The trial court referenced the guilty plea questionnaire and the jury instructions, and it also talked about the two elements of the crime. The trial court confirmed with Jones that he knew that although the trial court would listen to the parties' recommendations, there was no "guarantee[d]" sentence, and the trial court would decide what the appropriate sentence was. The trial court stated the maximum sentence that could be imposed, which was up to forty years of imprisonment and a $100, 000 fine. The trial court also discussed with Jones the constitutional rights Jones was waiving, such as his right to a jury trial and his right to testify in his own defense. In addition, the trial court discussed with Jones the fact that he would have to register as a sex offender and could be subject to a Wis.Stat. ch. 980 commitment. Finally, the trial court told Jones the consequences of being a felon, including that he would "have to give a DNA sample and pay a surcharge for that."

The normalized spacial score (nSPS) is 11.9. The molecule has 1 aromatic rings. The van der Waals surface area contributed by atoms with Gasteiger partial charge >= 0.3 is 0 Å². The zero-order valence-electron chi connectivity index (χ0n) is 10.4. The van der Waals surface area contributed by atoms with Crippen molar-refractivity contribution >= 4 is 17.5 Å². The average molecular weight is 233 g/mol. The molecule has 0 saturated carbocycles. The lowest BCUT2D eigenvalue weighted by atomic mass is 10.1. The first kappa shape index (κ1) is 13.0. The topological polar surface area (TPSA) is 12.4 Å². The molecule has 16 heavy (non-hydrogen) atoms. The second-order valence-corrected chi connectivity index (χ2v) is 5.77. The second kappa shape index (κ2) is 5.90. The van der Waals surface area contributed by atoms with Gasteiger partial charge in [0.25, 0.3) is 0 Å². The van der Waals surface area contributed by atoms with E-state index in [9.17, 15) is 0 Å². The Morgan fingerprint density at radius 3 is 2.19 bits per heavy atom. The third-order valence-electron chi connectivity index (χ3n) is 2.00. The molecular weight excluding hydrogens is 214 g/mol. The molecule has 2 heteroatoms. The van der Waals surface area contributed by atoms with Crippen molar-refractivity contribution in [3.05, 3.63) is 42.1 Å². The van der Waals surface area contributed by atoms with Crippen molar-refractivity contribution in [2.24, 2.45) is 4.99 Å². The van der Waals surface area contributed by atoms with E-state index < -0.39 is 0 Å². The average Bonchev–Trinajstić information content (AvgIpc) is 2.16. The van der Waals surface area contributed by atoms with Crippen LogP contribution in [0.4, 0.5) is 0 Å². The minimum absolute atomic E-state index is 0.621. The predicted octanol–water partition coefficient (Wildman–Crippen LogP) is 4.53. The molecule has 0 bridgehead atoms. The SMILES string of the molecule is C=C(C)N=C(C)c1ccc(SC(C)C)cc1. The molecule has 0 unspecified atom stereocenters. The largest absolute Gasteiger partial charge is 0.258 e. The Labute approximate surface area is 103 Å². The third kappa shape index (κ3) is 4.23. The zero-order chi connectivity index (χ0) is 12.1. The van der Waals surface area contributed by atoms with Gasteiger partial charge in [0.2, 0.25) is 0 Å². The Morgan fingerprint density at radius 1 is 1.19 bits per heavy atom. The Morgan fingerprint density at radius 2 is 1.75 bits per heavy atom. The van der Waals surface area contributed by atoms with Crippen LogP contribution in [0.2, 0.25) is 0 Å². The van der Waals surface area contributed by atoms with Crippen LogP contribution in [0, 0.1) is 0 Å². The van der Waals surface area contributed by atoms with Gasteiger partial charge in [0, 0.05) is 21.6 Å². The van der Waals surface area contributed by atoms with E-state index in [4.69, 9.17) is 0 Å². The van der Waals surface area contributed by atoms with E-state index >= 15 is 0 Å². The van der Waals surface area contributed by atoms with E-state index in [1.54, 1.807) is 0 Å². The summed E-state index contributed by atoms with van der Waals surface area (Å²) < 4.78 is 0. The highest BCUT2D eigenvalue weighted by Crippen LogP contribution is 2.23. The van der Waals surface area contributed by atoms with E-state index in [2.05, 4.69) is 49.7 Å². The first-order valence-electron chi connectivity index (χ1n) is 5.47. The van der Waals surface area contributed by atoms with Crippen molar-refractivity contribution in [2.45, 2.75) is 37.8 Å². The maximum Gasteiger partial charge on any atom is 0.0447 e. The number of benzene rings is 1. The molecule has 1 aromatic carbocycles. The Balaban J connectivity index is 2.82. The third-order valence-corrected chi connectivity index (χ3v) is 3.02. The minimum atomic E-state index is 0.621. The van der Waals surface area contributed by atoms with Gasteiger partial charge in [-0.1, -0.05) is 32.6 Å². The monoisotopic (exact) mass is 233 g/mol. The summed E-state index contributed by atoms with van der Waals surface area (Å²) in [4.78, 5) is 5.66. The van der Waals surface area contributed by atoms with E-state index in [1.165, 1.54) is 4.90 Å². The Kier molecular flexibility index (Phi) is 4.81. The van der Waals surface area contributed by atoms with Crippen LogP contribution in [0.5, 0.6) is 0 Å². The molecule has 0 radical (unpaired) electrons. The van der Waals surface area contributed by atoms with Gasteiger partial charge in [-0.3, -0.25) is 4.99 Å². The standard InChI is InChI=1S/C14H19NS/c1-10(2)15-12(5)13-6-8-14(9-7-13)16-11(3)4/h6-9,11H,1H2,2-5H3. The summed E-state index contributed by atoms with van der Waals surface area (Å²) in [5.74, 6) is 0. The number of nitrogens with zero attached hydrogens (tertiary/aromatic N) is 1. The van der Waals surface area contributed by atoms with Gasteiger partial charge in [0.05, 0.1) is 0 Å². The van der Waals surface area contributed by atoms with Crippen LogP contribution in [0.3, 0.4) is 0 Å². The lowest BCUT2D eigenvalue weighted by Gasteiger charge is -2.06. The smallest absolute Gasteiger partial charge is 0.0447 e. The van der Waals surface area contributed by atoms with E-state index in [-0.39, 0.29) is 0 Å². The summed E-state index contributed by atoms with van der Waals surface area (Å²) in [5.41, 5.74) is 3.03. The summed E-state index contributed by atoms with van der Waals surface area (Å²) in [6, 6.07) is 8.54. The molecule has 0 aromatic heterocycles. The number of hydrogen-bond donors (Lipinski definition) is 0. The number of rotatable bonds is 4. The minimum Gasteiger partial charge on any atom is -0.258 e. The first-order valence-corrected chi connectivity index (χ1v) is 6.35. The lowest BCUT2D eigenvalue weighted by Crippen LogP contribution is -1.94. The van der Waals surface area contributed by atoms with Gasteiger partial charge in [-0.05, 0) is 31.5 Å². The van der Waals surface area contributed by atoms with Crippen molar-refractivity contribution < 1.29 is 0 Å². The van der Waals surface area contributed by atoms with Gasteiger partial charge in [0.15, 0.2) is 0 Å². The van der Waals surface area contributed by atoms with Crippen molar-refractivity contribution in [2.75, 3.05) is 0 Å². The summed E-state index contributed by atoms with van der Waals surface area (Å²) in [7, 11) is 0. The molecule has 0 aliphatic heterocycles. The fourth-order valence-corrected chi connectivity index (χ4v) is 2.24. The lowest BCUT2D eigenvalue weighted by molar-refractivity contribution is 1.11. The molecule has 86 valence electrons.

Based on our review of the record, we conclude that the plea questionnaire, waiver of rights form, Jones's conversations with his trial counsel, and the trial court's colloquy appropriately advised Jones of the elements of the crime and the potential penalties he faced, and otherwise complied with the requirements of Bangert and Hampton for ensuring that the plea was knowing, intelligent, and voluntary. The record does not suggest there would be an arguable basis to challenge Jones's plea.

         Next, we turn to the sentencing. We conclude that there would be no arguable basis to assert that the trial court erroneously exercised its sentencing discretion, see State v. Gallion,2004 WI 42, ¶17, 270 Wis.2d 535, 678 N.W.2d 197, or that the sentence was ...